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La Mer Ticciati
Cantatas for Soprano
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Sandro BLUMENTHAL (1874–1919)
Piano Quintet in D major Op. 2 [30:01]
Four Lieder (Non pensare a me! (Romanza), M’incontri per la strada..., Ah non languir ! ..., Erntelied) [11:45]
Piano Quintet in G major Op. 4 [29:03]
Sophie Klußmann (soprano), Oliver Triendl (piano), Daniel Giglberger (violin 1), Hélène Maréchaux (violin 2), Corina Golomoz (viola), Bridget MacRae (cello)
rec. 2015, Munich TYXART TXA16079 [70:51]
This is a venture shared between BR Klassik - Bavarian Radio, TYXart and the Joachim Wollenweber Edition. The latter bring succour to the music of forgotten composers from the baroque to more modern times. It is not a one-off either. This is the eighth CD in the series. The others include Goetz's Piano Quartet and Quintet (TXA15061); Fuchs's chamber music (TXA15066 and 16078); Draeseke's Horn Quintet (TXA16077) and Philipp Scharwenka's works for violin and piano. Oliver Triendl is the pianist in all these discs.
The rather short-lived Venetian composer Sandro Blumenthal now has his moment in the bright sunlight, courtesy of these six musicians. The only name among the six that rang any sort of bell with me was that of Oliver Triendl. He has stood as a deeply sympathetic champion pianist for many neglected composers, thanks to CPO and Genuin. As for TYXart, this label has lodged with me as a licensee of Soviet and Russian recordings.
Blumenthal set out in life as a composer of serious music and then moved with success to become a cabaret singer. He wrote many serious lieder and never quite gave up on the world of serious classical music. This disc looks at two four-movement piano quintets. The Op. 2 work yearns generously away with a romantic spirit rooted in Schumann. In the first movement it is pearly, decorous and sweetly melodic, with a dash of urgency but much more in the way of peaceable self-possessed confidence. The following Adagio espressivo is a languid step away from the preceding Allegro moderato where the operative word is Moderato. The Espressivo element is achieved through the nonchalant piling high of succulent melodic content. The Scherzo prestissimo flickers along delightfully. If the previous two movements are close brethren to Chopin and Schumann here the family feeling is for Beethoven at his most mobile and fantastic. The finale starts amid quasi-Slavonic depths and accelerates with a sun-soaked emotional energy that is trippingly attractive and skittishly surging.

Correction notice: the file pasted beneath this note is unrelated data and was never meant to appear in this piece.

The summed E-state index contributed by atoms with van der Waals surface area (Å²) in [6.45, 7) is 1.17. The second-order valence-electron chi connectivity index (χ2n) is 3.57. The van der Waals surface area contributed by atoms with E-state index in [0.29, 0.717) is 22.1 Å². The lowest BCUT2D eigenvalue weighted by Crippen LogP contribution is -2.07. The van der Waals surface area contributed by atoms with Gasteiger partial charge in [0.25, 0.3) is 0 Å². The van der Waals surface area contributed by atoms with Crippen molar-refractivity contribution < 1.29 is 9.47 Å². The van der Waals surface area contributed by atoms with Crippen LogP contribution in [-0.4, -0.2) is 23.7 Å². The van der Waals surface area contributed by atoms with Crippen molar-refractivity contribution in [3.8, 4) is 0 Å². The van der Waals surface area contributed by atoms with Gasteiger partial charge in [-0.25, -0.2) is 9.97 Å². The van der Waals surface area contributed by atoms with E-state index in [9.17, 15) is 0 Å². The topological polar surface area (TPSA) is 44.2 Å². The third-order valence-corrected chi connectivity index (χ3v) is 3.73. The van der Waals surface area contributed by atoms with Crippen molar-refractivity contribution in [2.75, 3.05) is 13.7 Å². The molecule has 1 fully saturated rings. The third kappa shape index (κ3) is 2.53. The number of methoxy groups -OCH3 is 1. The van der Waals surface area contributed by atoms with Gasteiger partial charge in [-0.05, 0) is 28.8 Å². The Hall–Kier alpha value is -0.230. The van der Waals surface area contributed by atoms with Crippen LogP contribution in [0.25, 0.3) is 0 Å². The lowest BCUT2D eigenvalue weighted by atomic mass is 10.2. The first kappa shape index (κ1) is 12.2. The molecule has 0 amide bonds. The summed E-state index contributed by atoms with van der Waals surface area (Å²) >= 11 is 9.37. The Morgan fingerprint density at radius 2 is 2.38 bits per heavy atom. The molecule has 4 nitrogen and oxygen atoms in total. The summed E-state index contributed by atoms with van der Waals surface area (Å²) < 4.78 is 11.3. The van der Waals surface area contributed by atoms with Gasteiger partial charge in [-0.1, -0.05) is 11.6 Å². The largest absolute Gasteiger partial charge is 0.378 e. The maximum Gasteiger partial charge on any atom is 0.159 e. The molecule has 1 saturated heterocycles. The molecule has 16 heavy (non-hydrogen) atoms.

The lieder, as sung with flaming engagement by Sophie Klußmann, are intensely romantic. Take the Romanza, Non pensare a me where Blumenthal flexes his muscles in grandest eruptive style. They all come across as dry-runs for a quite Italianate operatic cauldron. No holds are barred. Makes you wonder about the composer's opera Sulamith. It was given its premiere in Nuremberg and was fêted for a brief while.
The Quintet Op. 4, like the Op. 2 example, was written during Blumenthal's years as a Rheinberger pupil in Munich in the late 1890s. The first movement makes an emphatic and passionate statement. Again it is more Schumann than Brahms, but this time clearly designed to make a big impression. This steps away from the languor that arches over the Op. 2 work but the melodic gifts still flow lavishly, guided by a decisive mind and driven by a forward-pulsing flow. The heart-warming Andante cantabile gently chimes in contrast with the scherzo alluring marked Velocissimo. Its life-enhancing velocity and pulse-quickening ideas bow out, after a pensive episode, in favour of a cantering and at times utterly beguiling finale: Mendelssohnian smiles on legs. Delightful as the Op. 2 work is in its unassertive way the Op. 4 is a stronger proposition. It puts down deeper roots and has the power to lure the listener back.
The liner notes by Judith Kemp are in German and English. I am not sure that much is gained by describing the music in so much close detail, but some sustaining and much needed detail is given about Blumenthal's life. The words of the lieder are not reproduced.
A Venetian unknown rooted in the nineteenth century is given a second chance, and well worth it too. Blumenthal could not be better served than by these ardently expressive musicians and by TYXart's technical team who deliver a broad, deep and believable sound spectrum.